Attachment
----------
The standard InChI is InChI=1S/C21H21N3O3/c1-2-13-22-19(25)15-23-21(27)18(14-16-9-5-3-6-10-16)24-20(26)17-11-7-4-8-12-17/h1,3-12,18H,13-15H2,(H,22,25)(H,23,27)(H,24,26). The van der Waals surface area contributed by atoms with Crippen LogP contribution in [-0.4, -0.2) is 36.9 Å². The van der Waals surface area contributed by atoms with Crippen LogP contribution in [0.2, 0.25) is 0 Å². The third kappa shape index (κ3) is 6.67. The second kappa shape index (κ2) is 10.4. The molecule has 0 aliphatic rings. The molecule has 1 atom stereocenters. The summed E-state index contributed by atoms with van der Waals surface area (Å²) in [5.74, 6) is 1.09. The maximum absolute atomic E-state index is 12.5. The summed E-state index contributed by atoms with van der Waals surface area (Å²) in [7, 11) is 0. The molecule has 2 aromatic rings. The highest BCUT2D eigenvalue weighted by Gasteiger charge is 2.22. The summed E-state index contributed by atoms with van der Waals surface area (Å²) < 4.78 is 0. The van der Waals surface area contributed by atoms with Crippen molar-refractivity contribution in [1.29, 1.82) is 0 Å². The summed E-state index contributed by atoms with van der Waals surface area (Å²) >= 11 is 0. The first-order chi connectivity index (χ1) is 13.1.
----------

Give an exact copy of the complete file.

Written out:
The standard InChI is InChI=1S/C21H21N3O3/c1-2-13-22-19(25)15-23-21(27)18(14-16-9-5-3-6-10-16)24-20(26)17-11-7-4-8-12-17/h1,3-12,18H,13-15H2,(H,22,25)(H,23,27)(H,24,26). The van der Waals surface area contributed by atoms with Crippen LogP contribution in [-0.4, -0.2) is 36.9 Å². The van der Waals surface area contributed by atoms with Crippen LogP contribution in [0.2, 0.25) is 0 Å². The third kappa shape index (κ3) is 6.67. The second kappa shape index (κ2) is 10.4. The molecule has 0 aliphatic rings. The molecule has 1 atom stereocenters. The summed E-state index contributed by atoms with van der Waals surface area (Å²) in [5.74, 6) is 1.09. The maximum absolute atomic E-state index is 12.5. The summed E-state index contributed by atoms with van der Waals surface area (Å²) in [7, 11) is 0. The molecule has 2 aromatic rings. The highest BCUT2D eigenvalue weighted by Gasteiger charge is 2.22. The summed E-state index contributed by atoms with van der Waals surface area (Å²) < 4.78 is 0. The van der Waals surface area contributed by atoms with Crippen molar-refractivity contribution in [1.29, 1.82) is 0 Å². The summed E-state index contributed by atoms with van der Waals surface area (Å²) >= 11 is 0. The first-order chi connectivity index (χ1) is 13.1.